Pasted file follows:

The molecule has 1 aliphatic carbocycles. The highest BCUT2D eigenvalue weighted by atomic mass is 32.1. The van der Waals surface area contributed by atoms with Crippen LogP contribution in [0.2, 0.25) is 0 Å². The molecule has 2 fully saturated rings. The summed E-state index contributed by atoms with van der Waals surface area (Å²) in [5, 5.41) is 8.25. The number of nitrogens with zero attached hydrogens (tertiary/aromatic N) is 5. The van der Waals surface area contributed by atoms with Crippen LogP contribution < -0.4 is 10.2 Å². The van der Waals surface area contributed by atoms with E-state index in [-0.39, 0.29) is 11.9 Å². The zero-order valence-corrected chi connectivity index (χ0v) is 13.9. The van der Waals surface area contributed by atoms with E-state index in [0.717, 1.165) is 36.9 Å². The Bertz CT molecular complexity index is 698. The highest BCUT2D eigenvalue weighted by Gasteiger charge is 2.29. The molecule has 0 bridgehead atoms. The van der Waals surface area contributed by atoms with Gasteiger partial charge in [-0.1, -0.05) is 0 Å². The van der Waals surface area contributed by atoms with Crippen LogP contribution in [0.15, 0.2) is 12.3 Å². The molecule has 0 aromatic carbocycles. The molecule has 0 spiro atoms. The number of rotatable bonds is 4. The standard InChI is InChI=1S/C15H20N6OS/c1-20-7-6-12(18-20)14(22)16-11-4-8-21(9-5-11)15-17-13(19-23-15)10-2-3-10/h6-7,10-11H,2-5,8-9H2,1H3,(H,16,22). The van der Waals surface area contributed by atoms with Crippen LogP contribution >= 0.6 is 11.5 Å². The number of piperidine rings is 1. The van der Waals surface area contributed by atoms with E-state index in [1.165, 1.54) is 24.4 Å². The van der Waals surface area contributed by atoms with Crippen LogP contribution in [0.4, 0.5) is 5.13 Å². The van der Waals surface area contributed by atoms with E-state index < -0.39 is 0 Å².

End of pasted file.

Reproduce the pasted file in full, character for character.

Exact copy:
The molecule has 1 aliphatic carbocycles. The highest BCUT2D eigenvalue weighted by atomic mass is 32.1. The van der Waals surface area contributed by atoms with Crippen LogP contribution in [0.2, 0.25) is 0 Å². The molecule has 2 fully saturated rings. The summed E-state index contributed by atoms with van der Waals surface area (Å²) in [5, 5.41) is 8.25. The number of nitrogens with zero attached hydrogens (tertiary/aromatic N) is 5. The van der Waals surface area contributed by atoms with Crippen LogP contribution < -0.4 is 10.2 Å². The van der Waals surface area contributed by atoms with E-state index in [-0.39, 0.29) is 11.9 Å². The zero-order valence-corrected chi connectivity index (χ0v) is 13.9. The van der Waals surface area contributed by atoms with E-state index in [0.717, 1.165) is 36.9 Å². The Bertz CT molecular complexity index is 698. The highest BCUT2D eigenvalue weighted by Gasteiger charge is 2.29. The molecule has 0 bridgehead atoms. The van der Waals surface area contributed by atoms with Gasteiger partial charge in [-0.1, -0.05) is 0 Å². The van der Waals surface area contributed by atoms with Crippen LogP contribution in [0.15, 0.2) is 12.3 Å². The molecule has 0 aromatic carbocycles. The molecule has 0 spiro atoms. The number of rotatable bonds is 4. The standard InChI is InChI=1S/C15H20N6OS/c1-20-7-6-12(18-20)14(22)16-11-4-8-21(9-5-11)15-17-13(19-23-15)10-2-3-10/h6-7,10-11H,2-5,8-9H2,1H3,(H,16,22). The van der Waals surface area contributed by atoms with Crippen LogP contribution >= 0.6 is 11.5 Å². The number of piperidine rings is 1. The van der Waals surface area contributed by atoms with E-state index in [1.165, 1.54) is 24.4 Å². The van der Waals surface area contributed by atoms with Crippen LogP contribution in [0.4, 0.5) is 5.13 Å². The van der Waals surface area contributed by atoms with E-state index < -0.39 is 0 Å².